Pittsburgh City Councilman Patrick Dowd started out as a historian, and while he's no longer in academia his reading still reflects that background. These days Dowd reads historical nonfiction mixed with fiction "with a serious historical bent."
Edwin Coddington, The Gettysburg Campaign: A Study in Command
The Battle of Gettyburg remains one of the most controversial military actions in America's history, and one of the most studied. Professor Coddington's is an analysis not only of the battle proper, but of the actions of both Union and Confederate armies for the six months prior to the battle and the factors affecting General Meade's decision not to pursue the retreating Confederate forces. This book contends that Gettyburg was a crucial Union victory, primarily because of the effective leadership of Union forces - not, as has often been said, only because the North was the beneficiary of Lee's mistakes.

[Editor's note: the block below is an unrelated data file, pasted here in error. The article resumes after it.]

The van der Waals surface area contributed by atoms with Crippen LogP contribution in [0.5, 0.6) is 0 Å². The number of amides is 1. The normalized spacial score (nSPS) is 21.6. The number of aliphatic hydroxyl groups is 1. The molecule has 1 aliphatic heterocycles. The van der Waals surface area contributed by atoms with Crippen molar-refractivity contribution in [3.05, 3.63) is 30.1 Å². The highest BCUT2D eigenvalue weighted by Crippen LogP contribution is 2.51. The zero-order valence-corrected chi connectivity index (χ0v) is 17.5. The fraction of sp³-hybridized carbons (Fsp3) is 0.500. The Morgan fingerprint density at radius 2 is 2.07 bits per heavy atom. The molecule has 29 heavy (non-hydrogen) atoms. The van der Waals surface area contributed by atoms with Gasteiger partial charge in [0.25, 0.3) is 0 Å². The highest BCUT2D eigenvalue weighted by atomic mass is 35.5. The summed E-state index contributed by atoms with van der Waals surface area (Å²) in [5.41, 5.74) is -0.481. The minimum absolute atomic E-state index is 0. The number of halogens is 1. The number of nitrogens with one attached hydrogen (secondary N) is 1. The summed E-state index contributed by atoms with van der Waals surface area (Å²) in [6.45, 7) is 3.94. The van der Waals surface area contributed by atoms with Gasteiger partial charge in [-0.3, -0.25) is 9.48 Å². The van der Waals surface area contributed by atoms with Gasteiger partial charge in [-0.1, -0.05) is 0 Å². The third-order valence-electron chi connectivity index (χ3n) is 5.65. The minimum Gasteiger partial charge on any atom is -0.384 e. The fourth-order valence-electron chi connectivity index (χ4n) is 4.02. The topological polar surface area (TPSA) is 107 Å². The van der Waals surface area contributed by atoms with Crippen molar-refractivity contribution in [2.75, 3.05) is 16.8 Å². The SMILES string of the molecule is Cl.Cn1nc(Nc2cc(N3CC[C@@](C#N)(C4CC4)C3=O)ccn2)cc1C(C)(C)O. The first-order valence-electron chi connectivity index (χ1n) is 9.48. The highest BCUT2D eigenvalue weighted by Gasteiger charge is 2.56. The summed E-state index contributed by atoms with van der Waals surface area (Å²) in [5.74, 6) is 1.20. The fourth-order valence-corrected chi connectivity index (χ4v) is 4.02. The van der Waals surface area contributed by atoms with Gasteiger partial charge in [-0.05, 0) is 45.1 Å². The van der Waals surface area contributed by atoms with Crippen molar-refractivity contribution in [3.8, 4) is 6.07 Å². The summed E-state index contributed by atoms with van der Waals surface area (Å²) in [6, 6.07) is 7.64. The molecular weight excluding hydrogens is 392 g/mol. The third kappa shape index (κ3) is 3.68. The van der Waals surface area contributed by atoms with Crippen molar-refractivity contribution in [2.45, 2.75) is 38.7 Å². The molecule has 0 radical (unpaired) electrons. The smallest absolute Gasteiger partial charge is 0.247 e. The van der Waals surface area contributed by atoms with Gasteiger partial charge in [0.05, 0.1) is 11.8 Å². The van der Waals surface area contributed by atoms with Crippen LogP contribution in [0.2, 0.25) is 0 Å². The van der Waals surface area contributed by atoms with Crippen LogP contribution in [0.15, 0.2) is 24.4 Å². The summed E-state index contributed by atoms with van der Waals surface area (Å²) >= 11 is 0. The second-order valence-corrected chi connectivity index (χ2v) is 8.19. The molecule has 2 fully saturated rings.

George R.R. Martin, A Clash of Kings
As the Seven Kingdoms face a generation-long winter, the royal Stark family confronts the poisonous plots of the rival Lannisters, the emergence of the Neverborn demons, the arrival of barbarian hordes, and other threats.
Paula McClain, The Paris Wife: A Novel
We know Ernest Hemingway was a brilliant writer with a larger-than-life personality. He was a hard-drinking, macho guy who loved bullfighting and big-game hunting.
He is less familiar as a young man in love. The object of the 20-year-old Hemingway's affections was Hadley Richardson, a pretty but unglamorous Midwesterner who was eight years his senior. It was Richardson who shared Hemingway's years as a poor, still-unknown writer in Paris. The story of their romance and marriage has been fictionalized in Paula McLain's new novel, The Paris Wife.